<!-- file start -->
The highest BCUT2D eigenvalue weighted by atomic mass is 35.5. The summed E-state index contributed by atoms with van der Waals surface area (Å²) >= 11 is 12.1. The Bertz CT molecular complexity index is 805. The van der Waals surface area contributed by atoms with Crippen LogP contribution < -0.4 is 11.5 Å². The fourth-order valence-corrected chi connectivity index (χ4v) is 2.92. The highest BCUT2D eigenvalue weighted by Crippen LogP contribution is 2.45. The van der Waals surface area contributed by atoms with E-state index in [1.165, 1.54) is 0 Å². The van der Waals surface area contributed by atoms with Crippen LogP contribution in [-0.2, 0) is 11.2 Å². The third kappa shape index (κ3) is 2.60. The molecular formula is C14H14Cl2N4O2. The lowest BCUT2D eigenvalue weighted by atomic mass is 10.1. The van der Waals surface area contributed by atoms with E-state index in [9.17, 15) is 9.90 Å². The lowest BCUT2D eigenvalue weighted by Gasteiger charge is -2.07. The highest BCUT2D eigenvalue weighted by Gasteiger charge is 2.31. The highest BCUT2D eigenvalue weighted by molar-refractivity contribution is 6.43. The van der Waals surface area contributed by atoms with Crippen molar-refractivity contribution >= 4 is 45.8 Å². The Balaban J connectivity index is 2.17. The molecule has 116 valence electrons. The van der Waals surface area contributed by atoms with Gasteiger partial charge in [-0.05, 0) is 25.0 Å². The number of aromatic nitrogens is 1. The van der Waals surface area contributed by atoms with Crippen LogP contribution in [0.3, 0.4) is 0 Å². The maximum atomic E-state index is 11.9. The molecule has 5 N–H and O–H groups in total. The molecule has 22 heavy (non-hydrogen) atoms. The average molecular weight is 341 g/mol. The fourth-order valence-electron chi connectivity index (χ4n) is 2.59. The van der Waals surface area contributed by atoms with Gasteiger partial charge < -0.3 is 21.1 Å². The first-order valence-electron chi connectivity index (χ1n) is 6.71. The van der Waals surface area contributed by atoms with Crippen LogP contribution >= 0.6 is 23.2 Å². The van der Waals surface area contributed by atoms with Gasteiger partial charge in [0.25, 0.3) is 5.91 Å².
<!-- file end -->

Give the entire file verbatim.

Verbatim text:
The highest BCUT2D eigenvalue weighted by atomic mass is 35.5. The summed E-state index contributed by atoms with van der Waals surface area (Å²) >= 11 is 12.1. The Bertz CT molecular complexity index is 805. The van der Waals surface area contributed by atoms with Crippen LogP contribution < -0.4 is 11.5 Å². The fourth-order valence-corrected chi connectivity index (χ4v) is 2.92. The highest BCUT2D eigenvalue weighted by Crippen LogP contribution is 2.45. The van der Waals surface area contributed by atoms with E-state index in [1.165, 1.54) is 0 Å². The van der Waals surface area contributed by atoms with Crippen LogP contribution in [-0.2, 0) is 11.2 Å². The third kappa shape index (κ3) is 2.60. The molecular formula is C14H14Cl2N4O2. The lowest BCUT2D eigenvalue weighted by atomic mass is 10.1. The van der Waals surface area contributed by atoms with E-state index in [9.17, 15) is 9.90 Å². The lowest BCUT2D eigenvalue weighted by Gasteiger charge is -2.07. The highest BCUT2D eigenvalue weighted by Gasteiger charge is 2.31. The highest BCUT2D eigenvalue weighted by molar-refractivity contribution is 6.43. The van der Waals surface area contributed by atoms with Crippen molar-refractivity contribution >= 4 is 45.8 Å². The Balaban J connectivity index is 2.17. The molecule has 116 valence electrons. The van der Waals surface area contributed by atoms with Gasteiger partial charge in [-0.05, 0) is 25.0 Å². The number of aromatic nitrogens is 1. The van der Waals surface area contributed by atoms with Crippen LogP contribution in [0.3, 0.4) is 0 Å². The maximum atomic E-state index is 11.9. The molecule has 5 N–H and O–H groups in total. The molecule has 22 heavy (non-hydrogen) atoms. The average molecular weight is 341 g/mol. The fourth-order valence-electron chi connectivity index (χ4n) is 2.59. The van der Waals surface area contributed by atoms with Gasteiger partial charge < -0.3 is 21.1 Å². The first-order valence-electron chi connectivity index (χ1n) is 6.71. The van der Waals surface area contributed by atoms with Crippen LogP contribution >= 0.6 is 23.2 Å². The van der Waals surface area contributed by atoms with Gasteiger partial charge in [0.25, 0.3) is 5.91 Å².